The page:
“Faster progress on medical solutions could speed up the recovery; it could add almost $9 trillion to global income by 2025,” the International Monetary Fund’s managing director Kristina Georgieva said Thursday at its committee meeting:
The IMF chief added this can help narrow the gap between rich and poorer countries.
The organization predicted in its latest outlook report this week, world GDP will fall by 4.4% in 2020.
The committee called for further private sector participationin addressing debt relief for the poorest countries.
By Saloni Sardana
Source: Business Insider
Reprinted for educational purposes and social benefit, not for profit.
The global economy could grow by $9 trillion by 2025 and stage a faster recovery from COVID-19 with greater international cooperation on global vaccines, the International Monetary Fund’s chief said Thursday.
“Faster progress on medical solutions could speed up the recovery; it could add almost $9 trillion to global income by 2025,” IMF’s managing director Kristina Georgieva said at the fund’s committee meeting on Thursday.
Georgieva added this can help bridge the gap between poorer and richer countries.
While this was slightly better than the IMF’s earlier prediction of a 4.9% drop, the fund said the global economy is far from staging a complete rebound and downgraded its 2021 growth forecast to 5.2% to 5.4%.
Georgieva said global public debt is expected to swell to a record high of 100% of GDP in 2021, mainly because countries need to boost spending to fight COVID-19 and secure a recovery.
Global debt across all sectors rose to more than $255 trillion in 2019 and global debt is now at least $87 trillion higher than it was during the start of the financial crisis, according to the Institute for International Finance.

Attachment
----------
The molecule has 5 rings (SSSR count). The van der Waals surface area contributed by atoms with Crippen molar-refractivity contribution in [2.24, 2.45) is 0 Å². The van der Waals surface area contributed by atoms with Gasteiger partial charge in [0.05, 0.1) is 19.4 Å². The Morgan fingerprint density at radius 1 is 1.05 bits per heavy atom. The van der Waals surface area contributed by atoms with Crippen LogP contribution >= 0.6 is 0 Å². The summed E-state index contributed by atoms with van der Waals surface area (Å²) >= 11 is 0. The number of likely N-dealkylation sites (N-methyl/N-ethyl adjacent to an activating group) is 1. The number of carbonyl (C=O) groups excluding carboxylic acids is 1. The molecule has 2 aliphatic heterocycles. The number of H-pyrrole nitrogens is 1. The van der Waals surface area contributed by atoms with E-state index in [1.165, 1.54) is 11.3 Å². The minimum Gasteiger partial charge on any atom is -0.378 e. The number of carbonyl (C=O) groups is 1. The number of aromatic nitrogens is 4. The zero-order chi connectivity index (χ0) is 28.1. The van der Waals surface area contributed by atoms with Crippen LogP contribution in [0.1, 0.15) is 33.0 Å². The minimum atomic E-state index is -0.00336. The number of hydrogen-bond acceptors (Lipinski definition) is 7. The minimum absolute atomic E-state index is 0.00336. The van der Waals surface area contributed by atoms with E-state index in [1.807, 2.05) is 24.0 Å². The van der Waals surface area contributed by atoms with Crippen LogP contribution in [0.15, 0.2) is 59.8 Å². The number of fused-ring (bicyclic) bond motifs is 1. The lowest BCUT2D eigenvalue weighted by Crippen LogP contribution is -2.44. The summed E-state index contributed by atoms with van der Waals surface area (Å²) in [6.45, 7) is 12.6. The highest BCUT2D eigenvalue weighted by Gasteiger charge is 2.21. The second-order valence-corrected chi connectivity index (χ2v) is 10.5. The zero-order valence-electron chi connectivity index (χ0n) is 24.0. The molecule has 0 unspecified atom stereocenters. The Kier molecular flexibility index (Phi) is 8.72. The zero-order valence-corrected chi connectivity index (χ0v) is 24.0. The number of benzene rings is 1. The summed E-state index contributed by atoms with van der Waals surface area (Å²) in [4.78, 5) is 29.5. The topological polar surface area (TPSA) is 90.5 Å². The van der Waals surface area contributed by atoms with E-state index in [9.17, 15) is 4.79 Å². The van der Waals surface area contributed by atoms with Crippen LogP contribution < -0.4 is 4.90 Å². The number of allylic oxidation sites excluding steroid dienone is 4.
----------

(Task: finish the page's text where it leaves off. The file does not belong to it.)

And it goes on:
She called for urgent action particularly for low-income countries that have watched their already-sizeable debt burdens rise sharply this year.
Debt in emerging and developing economies grew to a record $55 trillion last year according to the World Bank. Georgieva said further measures such as greater privatization could help reduce this figure.
The G20 extended its Debt Service Suspension Initiative this week for at least another six months from the end of 2020.
The DSSI, which was approved in April, was a joint effort between the World Bank and the IMF that allows poorer countries to suspend some debt repayments to help them through the pandemic.
The IMF stressed the need for equal and affordable access to effective COVID-19 vaccines as a means of protecting the economy from longer-lasting damage.
More than 10 coronavirus vaccines are in late-stage clinical trials at the moment, according to the World Health Organization’s chief scientist Dr. Soumya Swaminathan.
Front-runners in the race include Moderna, AstraZeneca, among others.